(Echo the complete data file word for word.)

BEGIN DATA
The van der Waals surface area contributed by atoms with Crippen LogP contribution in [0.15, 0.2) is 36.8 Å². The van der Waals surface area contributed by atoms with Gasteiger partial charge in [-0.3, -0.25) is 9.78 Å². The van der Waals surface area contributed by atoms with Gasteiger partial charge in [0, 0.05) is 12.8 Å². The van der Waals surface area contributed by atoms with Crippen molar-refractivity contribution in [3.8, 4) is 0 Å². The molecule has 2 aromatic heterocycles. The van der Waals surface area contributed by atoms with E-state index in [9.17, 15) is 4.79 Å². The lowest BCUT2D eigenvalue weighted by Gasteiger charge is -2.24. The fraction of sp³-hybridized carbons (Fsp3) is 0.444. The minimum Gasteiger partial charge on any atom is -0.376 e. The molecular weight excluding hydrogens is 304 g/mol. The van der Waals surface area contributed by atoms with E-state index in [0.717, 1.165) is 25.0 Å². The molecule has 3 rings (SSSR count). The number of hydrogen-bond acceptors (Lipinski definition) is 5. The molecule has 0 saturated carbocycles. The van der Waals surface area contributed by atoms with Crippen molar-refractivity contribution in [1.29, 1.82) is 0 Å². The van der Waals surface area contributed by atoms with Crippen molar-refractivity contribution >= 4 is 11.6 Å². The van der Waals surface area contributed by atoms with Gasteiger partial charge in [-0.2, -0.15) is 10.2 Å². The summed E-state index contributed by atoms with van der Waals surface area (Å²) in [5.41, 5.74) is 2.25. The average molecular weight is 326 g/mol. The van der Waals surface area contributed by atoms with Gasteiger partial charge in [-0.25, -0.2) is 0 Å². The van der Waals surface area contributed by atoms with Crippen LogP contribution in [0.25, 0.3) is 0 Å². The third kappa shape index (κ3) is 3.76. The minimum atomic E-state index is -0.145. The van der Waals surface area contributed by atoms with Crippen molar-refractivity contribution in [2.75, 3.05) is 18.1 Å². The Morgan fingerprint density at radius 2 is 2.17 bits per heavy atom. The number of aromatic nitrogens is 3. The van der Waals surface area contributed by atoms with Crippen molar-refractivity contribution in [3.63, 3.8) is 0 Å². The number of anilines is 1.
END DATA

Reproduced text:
The van der Waals surface area contributed by atoms with Crippen LogP contribution in [0.15, 0.2) is 36.8 Å². The van der Waals surface area contributed by atoms with Gasteiger partial charge in [-0.3, -0.25) is 9.78 Å². The van der Waals surface area contributed by atoms with Gasteiger partial charge in [0, 0.05) is 12.8 Å². The van der Waals surface area contributed by atoms with Crippen molar-refractivity contribution in [3.8, 4) is 0 Å². The molecule has 2 aromatic heterocycles. The van der Waals surface area contributed by atoms with E-state index in [9.17, 15) is 4.79 Å². The lowest BCUT2D eigenvalue weighted by Gasteiger charge is -2.24. The fraction of sp³-hybridized carbons (Fsp3) is 0.444. The minimum Gasteiger partial charge on any atom is -0.376 e. The molecular weight excluding hydrogens is 304 g/mol. The van der Waals surface area contributed by atoms with E-state index in [0.717, 1.165) is 25.0 Å². The molecule has 3 rings (SSSR count). The number of hydrogen-bond acceptors (Lipinski definition) is 5. The molecule has 0 saturated carbocycles. The van der Waals surface area contributed by atoms with Crippen molar-refractivity contribution in [1.29, 1.82) is 0 Å². The van der Waals surface area contributed by atoms with Crippen molar-refractivity contribution >= 4 is 11.6 Å². The van der Waals surface area contributed by atoms with Gasteiger partial charge in [-0.2, -0.15) is 10.2 Å². The summed E-state index contributed by atoms with van der Waals surface area (Å²) in [5.41, 5.74) is 2.25. The average molecular weight is 326 g/mol. The van der Waals surface area contributed by atoms with Gasteiger partial charge in [-0.25, -0.2) is 0 Å². The van der Waals surface area contributed by atoms with Crippen LogP contribution in [0.25, 0.3) is 0 Å². The third kappa shape index (κ3) is 3.76. The minimum atomic E-state index is -0.145. The van der Waals surface area contributed by atoms with Crippen molar-refractivity contribution in [2.75, 3.05) is 18.1 Å². The Morgan fingerprint density at radius 2 is 2.17 bits per heavy atom. The number of aromatic nitrogens is 3. The van der Waals surface area contributed by atoms with Crippen molar-refractivity contribution in [3.63, 3.8) is 0 Å². The number of anilines is 1.